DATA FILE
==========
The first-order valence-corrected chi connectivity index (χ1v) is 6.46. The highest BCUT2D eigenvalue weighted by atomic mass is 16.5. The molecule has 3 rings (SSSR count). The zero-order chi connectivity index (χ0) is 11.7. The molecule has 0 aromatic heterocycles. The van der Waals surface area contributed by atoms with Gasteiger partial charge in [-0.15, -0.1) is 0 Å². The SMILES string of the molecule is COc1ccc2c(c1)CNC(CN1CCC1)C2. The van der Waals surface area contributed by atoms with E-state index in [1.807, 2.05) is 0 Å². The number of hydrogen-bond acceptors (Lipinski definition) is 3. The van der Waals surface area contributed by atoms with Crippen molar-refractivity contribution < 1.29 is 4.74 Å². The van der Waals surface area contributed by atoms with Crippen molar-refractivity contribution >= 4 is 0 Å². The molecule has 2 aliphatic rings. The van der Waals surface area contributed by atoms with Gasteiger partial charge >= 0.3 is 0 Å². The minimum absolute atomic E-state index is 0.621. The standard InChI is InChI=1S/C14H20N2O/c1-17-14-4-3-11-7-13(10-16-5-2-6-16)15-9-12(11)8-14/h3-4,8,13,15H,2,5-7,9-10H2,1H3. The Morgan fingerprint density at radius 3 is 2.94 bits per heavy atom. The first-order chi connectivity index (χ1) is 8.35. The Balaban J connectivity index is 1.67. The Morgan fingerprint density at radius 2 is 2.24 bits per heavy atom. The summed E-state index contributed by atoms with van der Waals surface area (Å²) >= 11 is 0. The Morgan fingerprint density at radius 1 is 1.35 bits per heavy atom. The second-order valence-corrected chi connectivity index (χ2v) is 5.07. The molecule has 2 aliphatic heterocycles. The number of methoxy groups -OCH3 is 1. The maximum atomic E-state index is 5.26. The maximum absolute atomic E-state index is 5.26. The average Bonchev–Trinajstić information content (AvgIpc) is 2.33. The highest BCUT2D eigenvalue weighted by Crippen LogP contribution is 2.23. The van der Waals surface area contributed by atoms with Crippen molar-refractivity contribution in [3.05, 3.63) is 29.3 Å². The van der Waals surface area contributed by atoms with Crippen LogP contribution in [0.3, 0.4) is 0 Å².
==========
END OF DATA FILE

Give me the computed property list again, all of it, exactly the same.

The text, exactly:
The first-order valence-corrected chi connectivity index (χ1v) is 6.46. The highest BCUT2D eigenvalue weighted by atomic mass is 16.5. The molecule has 3 rings (SSSR count). The zero-order chi connectivity index (χ0) is 11.7. The molecule has 0 aromatic heterocycles. The van der Waals surface area contributed by atoms with Gasteiger partial charge in [-0.15, -0.1) is 0 Å². The SMILES string of the molecule is COc1ccc2c(c1)CNC(CN1CCC1)C2. The van der Waals surface area contributed by atoms with E-state index in [1.807, 2.05) is 0 Å². The number of hydrogen-bond acceptors (Lipinski definition) is 3. The van der Waals surface area contributed by atoms with Crippen molar-refractivity contribution < 1.29 is 4.74 Å². The van der Waals surface area contributed by atoms with Crippen molar-refractivity contribution >= 4 is 0 Å². The molecule has 2 aliphatic rings. The van der Waals surface area contributed by atoms with Gasteiger partial charge >= 0.3 is 0 Å². The minimum absolute atomic E-state index is 0.621. The standard InChI is InChI=1S/C14H20N2O/c1-17-14-4-3-11-7-13(10-16-5-2-6-16)15-9-12(11)8-14/h3-4,8,13,15H,2,5-7,9-10H2,1H3. The Morgan fingerprint density at radius 3 is 2.94 bits per heavy atom. The first-order chi connectivity index (χ1) is 8.35. The Balaban J connectivity index is 1.67. The Morgan fingerprint density at radius 2 is 2.24 bits per heavy atom. The summed E-state index contributed by atoms with van der Waals surface area (Å²) >= 11 is 0. The Morgan fingerprint density at radius 1 is 1.35 bits per heavy atom. The second-order valence-corrected chi connectivity index (χ2v) is 5.07. The molecule has 2 aliphatic heterocycles. The number of methoxy groups -OCH3 is 1. The maximum atomic E-state index is 5.26. The maximum absolute atomic E-state index is 5.26. The average Bonchev–Trinajstić information content (AvgIpc) is 2.33. The highest BCUT2D eigenvalue weighted by Crippen LogP contribution is 2.23. The van der Waals surface area contributed by atoms with Crippen molar-refractivity contribution in [3.05, 3.63) is 29.3 Å². The van der Waals surface area contributed by atoms with Crippen LogP contribution in [0.3, 0.4) is 0 Å².